Researchers Demonstrate Possibility of Visualization of Microsoft Excel in 3D VR
Did you know that it is possible to usefully expand Spreadsheet applications like Google Sheets and Microsoft Excel to incorporate a third dimension by using virtual reality or augmented reality headsets? A research experiment shows how this is possible. The render from the experiment isn’t sexy but it gives us a clue into the potential of the tracked glasses monitors.
In the experiment, the bar chart suddenly grows out of the monitor. If you look at the bar chart from the sides, you can see the dependencies between the table cells. An Excel file that includes several spreadsheets virtually spreads across the room and the user is able to get an overview of all the tables.
The team of researchers were from the Mixed Reality Lab at the University of Coburg in Germany, the University of Cambridge and Microsoft. According to the researchers, such a 3D rendering of spreadsheets could see meaningful applications if the Excel or Google sheets are viewed via virtual reality headsets instead of the traditional 2D monitor.
Extending Standard Software via Virtual Reality
In their experiment, the researchers used a tablet to serve as the basic monitor with a specifically tracked stylus serving as the input method. The 3D visualizations were laid out on the table program through the Unity Engine so the program code was not changed as such. The 3D visualization can, therefore also work with Google Sheets.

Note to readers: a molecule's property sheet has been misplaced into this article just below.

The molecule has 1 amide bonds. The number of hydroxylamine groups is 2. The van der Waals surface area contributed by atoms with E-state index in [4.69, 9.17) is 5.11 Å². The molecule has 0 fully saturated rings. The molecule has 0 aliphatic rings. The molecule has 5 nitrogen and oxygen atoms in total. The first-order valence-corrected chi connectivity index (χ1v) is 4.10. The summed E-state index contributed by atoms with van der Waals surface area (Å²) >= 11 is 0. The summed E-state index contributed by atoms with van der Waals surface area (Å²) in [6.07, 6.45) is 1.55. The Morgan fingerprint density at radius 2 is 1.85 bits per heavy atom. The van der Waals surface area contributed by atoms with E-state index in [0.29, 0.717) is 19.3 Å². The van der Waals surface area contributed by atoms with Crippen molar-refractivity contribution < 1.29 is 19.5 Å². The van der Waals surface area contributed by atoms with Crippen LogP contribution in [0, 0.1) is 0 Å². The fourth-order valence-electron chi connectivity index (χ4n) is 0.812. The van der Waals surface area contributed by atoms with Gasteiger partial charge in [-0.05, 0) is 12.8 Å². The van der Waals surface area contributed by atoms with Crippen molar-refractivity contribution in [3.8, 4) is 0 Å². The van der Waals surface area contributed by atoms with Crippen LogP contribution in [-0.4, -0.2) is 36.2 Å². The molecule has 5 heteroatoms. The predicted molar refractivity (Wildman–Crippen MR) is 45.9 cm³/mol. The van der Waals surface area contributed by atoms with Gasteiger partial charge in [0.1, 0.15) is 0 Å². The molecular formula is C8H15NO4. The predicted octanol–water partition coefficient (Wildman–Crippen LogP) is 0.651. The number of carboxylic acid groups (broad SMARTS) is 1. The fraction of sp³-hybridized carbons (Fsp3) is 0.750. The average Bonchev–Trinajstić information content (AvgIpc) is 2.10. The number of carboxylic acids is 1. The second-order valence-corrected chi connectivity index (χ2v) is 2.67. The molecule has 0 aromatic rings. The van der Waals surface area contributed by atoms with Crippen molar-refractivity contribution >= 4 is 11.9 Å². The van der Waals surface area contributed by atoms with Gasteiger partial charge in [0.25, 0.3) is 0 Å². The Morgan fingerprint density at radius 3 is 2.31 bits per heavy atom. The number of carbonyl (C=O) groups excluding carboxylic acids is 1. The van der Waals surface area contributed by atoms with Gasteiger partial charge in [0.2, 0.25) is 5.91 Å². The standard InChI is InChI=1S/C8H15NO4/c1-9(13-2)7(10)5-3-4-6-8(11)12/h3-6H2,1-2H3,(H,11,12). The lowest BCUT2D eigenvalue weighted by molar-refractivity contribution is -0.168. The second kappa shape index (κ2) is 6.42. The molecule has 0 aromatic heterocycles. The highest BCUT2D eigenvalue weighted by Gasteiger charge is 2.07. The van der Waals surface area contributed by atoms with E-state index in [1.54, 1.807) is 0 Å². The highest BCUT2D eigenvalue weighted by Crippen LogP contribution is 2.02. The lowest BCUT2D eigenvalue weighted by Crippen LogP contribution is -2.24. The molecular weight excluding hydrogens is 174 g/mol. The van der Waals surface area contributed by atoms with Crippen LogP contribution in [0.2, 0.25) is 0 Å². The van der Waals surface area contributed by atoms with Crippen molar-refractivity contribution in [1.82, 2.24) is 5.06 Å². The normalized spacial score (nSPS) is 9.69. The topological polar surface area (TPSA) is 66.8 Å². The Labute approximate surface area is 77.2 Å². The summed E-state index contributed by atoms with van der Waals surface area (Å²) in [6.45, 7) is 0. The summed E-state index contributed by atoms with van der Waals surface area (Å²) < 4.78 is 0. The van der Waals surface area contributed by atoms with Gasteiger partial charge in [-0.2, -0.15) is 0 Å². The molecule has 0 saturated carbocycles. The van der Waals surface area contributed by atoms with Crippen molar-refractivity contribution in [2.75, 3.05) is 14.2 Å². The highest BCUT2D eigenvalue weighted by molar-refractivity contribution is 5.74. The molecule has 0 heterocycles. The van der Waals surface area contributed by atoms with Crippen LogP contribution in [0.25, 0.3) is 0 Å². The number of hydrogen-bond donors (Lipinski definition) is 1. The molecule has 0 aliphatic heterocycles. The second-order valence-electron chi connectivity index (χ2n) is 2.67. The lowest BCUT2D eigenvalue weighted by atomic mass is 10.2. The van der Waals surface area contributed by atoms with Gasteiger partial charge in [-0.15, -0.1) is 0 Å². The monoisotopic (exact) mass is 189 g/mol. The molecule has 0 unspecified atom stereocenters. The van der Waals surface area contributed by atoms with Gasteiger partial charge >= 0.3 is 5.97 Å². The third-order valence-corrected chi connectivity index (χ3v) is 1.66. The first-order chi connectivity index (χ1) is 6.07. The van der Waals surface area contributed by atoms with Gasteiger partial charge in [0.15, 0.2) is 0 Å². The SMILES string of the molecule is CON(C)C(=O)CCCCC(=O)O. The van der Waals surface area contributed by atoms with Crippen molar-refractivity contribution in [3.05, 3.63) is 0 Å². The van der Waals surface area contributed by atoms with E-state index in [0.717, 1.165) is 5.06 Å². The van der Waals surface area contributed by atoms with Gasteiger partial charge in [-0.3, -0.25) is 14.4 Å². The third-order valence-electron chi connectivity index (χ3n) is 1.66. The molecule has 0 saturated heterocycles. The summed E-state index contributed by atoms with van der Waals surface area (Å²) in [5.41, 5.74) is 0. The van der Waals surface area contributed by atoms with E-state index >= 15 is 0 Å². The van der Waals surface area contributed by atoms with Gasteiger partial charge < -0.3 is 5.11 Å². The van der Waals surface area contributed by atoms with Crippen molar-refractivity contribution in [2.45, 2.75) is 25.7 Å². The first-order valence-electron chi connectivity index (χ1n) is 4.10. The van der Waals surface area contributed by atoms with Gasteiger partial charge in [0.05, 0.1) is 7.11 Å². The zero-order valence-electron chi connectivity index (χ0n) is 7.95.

The VR Excel panned out well in their first test with five experienced Excel users. The testers could use the 3D VR Excel to complete basic Excel tasks like creating functions or cells and they could do it faster and more efficiently in VR using the tablet-pen combination. Moving forward, the researchers want to also examine collaborative application scenarios along with the input and display methods.
While the research demo hasn’t been convincingly demonstrated or fully developed, it would still face certain bottlenecks in its application. What data scientist or analyst would wear clunky VR headsets just to visualize and manipulate data on a spreadsheet in 3D when they could as well accomplish this on an elegant and convenient 2D laptop monitor? Besides, even if they wear it, they won’t do it for a long time unless the designs improve drastically and become a lot lighter with smaller and compact form factors, akin to ordinary sunglasses. This application scenario still appears remote. However, as a tech breakthrough, it represents an interesting new way of visualizing and using data, particularly for 3D data presentations that have been developed natively for XR.
However, the substance of the project was not to demonstrate practicality but to show how VR and AR headsets can be meaningfully interfaced with existing software applications in the workplace to accomplish pretty much the same thing that you would do with a 2D screen but with advantages associated with an immersive environment. In this case, the XR hardware acts as an extension of the existing computing technology, serving as an interactive 3D monitor rather than as a replacement.
It doesn’t have the wow factor but it delivers on the efficiency and functional aspect. For such application scenarios to materialize, however, significant advances will have to made by the industry in both form factor and wearing comfort of XR hardware.